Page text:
Imperial Bedrooms

Karal Ann Marling

Graceland: Going Home With Elvis

Harvard University Press

           ELVIS IS TOO big for this sentence. Too big for this paragraph, for this page. Elvis is too big for this paper. A national archive of Elvis located in a series of connected warehouses in Memphis, Tennessee, could not hold the collected material of his life. The great records. All the other records. The quickie movies. The exact recipe for a deep-fried peanut butter, jelly, and bacon sandwich that once sent Elvis on a $14,000 late night aerial jaunt to Denver, Colorado. The bottomless, rhinestone-studded decline, from zenith to... zenith. The luminescent body suits and the belt buckles of real gold. Elvis the Cadillac collector. Elvis the sometime home pharmacist. Elvis the assassin of televisions. Elvis the pelvis. Hillbilly Elvis. Elvis the annual academic conference. Elvis the godhead. Elvis the industry.

           So it has come to pass that the attempt to chronicle the enormity of Elvis's existence has assumed all the status of the equally unfathomable "great American novel." Elvis has become "Elvis." The journey between those twinned Elvi is the subject of Karal Ann Marling's masterful entry into Elvisology, Graceland: Going Home With Elvis, from the shotgun shack that daddy Vernon built with his own hands to the house on the hill, Graceland.

           In this volume, Elvis is not just an actor in his own life, but the costumer, propman, set designer--and in the kind of transcendental act that once allowed Elvis to contemplate "why God has chosen me to be Elvis Presley," he is his own audience as well. A professor of American Studies at the University of Minnesota, Marling constructs a meandering biography out of the domestic theater of Elvis. Much like the set designer in Nathaniel West's Day of the Locust, she rifles through the strata of discarded facades in the Presley studio back lots: the log cabin, the Faulknerian mansion, Tara, the Hollywood show house, the suburban ranch. Home, it has been said, is where the heart is. Home, too, is where the myth is. And so Marling gives us Elvis, the customized "forty foot, double-decker Greyhound bus;" Elvis, the Las Vegas penthouse Imperial Suite; Elvis, the motorcade.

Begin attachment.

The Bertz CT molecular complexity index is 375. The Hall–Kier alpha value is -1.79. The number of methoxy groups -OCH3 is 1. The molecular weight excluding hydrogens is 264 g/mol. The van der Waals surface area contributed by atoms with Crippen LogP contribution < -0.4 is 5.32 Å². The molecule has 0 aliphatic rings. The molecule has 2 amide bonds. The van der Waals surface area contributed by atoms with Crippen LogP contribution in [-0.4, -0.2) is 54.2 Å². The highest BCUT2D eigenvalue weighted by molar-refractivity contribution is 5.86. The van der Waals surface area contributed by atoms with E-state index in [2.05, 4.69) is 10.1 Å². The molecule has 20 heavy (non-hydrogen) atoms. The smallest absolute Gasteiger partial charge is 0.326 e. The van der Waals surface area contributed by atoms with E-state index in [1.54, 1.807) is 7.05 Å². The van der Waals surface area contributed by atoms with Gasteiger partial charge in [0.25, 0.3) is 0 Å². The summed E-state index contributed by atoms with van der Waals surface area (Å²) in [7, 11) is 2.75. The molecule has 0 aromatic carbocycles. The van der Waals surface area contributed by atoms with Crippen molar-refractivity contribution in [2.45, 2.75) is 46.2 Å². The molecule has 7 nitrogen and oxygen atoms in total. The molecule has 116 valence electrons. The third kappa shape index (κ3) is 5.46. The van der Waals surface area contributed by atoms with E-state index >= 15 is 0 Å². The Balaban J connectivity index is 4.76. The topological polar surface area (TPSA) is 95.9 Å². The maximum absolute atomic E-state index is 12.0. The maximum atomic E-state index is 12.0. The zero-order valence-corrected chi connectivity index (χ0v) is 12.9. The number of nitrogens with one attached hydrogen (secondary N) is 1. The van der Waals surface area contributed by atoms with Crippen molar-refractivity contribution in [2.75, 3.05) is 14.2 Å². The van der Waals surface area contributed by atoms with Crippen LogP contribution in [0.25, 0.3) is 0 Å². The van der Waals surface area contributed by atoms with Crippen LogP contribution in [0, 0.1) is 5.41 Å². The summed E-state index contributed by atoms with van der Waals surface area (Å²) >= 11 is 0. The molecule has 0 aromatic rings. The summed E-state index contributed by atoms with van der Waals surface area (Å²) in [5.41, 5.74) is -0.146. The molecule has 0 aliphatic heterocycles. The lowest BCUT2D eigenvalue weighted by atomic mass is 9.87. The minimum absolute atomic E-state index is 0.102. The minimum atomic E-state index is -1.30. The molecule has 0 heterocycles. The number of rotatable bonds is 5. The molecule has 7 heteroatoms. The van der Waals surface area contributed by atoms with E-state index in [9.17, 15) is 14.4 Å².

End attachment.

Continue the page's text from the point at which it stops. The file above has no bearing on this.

The road to Memphis began in East Tupelo, where Vernon and his brother Vester built "a wood frame house, perched on a pile of rocks." The structure was "precisely thirty feet long... and fifteen feet wide, a 2:1 ratio maintained in the proportions of the windows, too." Marling takes some giggly symbolic shortcuts--as in "Two plus one equals three. Each room has three windows: Jesus, Mary, and Joseph the Carpenter; Elvis, Gladys, and Vernon." But a few pages later, the author affectingly depicts the emotional core of the scene, with Elvis, on the cusp of becoming himself, returning in a "pale green '42 Lincoln Zephyr" with four bald tires to contemplate his stillborn twin Garon and his own hazy destiny: Why did God choose me to be Elvis Presley? Marling then updates the scene to the present; the "snowy white" shack has been scrubbed to Hollywood standards, the interior injected with period knicknackery. A memorial chapel, connected by a concrete walkway, offers a framed view of the birthplace, "as if to suggest a silent conversation between tourist, Elvis, and the ineffable."

           This first chapter bears the blueprint for the book: a schematic progression from the architecture of the building to the architecture of the image. We meet Max Fuhrbringer, the designer responsible for Memphis's Colonial revival style and Graceland itself, who later, as Municipal Housing Administrator, oversaw the Lauderdale Courts projects where the Presleys first approached a middle class life. We see Elvis at the gates of Graceland lining his driveway with blue lights like a runway, inviting stray guests into pink jeeps for the half-mile ride to the mansion. Marling saves her greatest enthusiasm for Graceland's legendary Jungle Room, with its "wookie-fur lampshades" and Tiki furniture; in her rendering, the room is "Polynesian Primitive, Early Goona-Goona... Tahitian Provincial." It is Krakatoan, Tarzan-esque, "Mogambu with a hint of Blue Hawaii."

           Marling's scrupulously researched (and also hilarious) cultural analysis recalls that of like-minded heroes Tom Wolfe and Greil Marcus--although to this reader, she seems more generous than the former, and more stylish than the latter. Many sentences without verbs. (Also like Wolfe, she dabbles in illustration; let's just say that Marling is as good an artist as Elvis is an actor, and leave it at that.) Though the definitive Book of Elvis may have already been written (in Peter Guralnick's Last Train to Memphis, the first volume of his two-part biography, where Elvis swaggers through the pages, full of life, volition, and talent). Still, Marling's Graceland: Going Home With Elvis is a brilliant achievement. Elvis, as the saying goes, may have left the building, but the author shows us how we are all now living in Graceland.

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